Statement of Senator Barbara Boxer
Hearing on EPA Authorities and Actions to Control Exposures to Toxic Chemicals
July 24, 2012
(Remarks as prepared for delivery)

The purpose of this hearing is to review the need to reform the Toxic Substances Control Act (TSCA), the primary law that regulates chemicals in this country.

TSCA, which was enacted in the 1970s, was intended to protect public health and ensure the safety of chemicals that are found in products we use every day. Unfortunately, this law has proven to lack the tools necessary to act swiftly and effectively when dealing with chemicals with potentially toxic effects.

The weaknesses in the law were highlighted by a 1991 decision, when a court interpreted TSCA to require a complex process to obtain protections from asbestos, despite its obvious health hazards. It is clear that reforms are needed if the public is to have the protections that it deserves.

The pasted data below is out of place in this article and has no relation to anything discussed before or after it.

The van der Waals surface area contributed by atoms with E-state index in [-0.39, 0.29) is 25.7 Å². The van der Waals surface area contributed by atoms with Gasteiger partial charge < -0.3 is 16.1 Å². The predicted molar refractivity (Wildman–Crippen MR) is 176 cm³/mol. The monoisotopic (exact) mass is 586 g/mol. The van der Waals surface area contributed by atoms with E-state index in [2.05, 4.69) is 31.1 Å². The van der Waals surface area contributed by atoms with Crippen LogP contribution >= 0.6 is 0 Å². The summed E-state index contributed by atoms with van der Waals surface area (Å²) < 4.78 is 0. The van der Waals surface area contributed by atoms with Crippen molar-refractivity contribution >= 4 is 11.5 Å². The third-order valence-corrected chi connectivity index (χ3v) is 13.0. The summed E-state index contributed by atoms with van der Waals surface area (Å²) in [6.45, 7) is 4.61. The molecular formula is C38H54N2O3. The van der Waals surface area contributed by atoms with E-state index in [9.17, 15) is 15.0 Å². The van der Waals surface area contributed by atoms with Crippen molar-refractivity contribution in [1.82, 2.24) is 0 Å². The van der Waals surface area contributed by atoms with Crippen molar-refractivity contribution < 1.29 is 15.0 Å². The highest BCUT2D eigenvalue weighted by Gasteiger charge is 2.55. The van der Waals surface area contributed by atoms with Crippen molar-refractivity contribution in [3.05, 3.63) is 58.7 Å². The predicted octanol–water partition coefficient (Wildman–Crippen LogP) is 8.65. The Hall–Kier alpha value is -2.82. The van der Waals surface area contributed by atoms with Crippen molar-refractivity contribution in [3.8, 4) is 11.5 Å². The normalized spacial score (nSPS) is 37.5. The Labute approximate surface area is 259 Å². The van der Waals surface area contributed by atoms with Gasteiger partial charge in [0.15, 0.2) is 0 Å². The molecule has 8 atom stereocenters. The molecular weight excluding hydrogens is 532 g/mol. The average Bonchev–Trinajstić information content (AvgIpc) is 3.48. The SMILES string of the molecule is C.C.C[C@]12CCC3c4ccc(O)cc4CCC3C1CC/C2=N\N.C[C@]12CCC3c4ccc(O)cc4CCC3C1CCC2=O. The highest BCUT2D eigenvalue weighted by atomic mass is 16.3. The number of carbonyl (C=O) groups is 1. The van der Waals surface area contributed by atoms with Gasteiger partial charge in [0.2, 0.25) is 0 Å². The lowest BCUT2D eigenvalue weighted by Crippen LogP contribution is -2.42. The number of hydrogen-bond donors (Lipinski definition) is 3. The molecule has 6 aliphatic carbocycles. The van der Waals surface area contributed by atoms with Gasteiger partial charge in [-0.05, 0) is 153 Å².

A good illustration of the critical need to reform our toxics law is the experience with a group of flame retardants, which was intended to protect public safety, but has raised serious concerns about the risk they pose due to the toxic chemicals they contain.

We need to reform TSCA to provide incentives and ensure that the safest chemicals are used in our products so that the American public, including the most vulnerable among us - infants, children, and pregnant women - are protected from toxic substances.

I want to commend Senator Lautenberg for his leadership and hard work to move forward with needed reforms. He has worked tirelessly with stakeholders, including the chemical industry, the public health community, and across the aisle in the Senate, to find common ground in this important effort.

The American people need us to reform TSCA, which is why I support Senator Lautenberg's determination to move a bill from this committee and to broaden the discussion to the Senate floor. We must continue to work to develop consensus on the issue.

I look forward to hearing from our witnesses today. It is time to take action on this public health issue.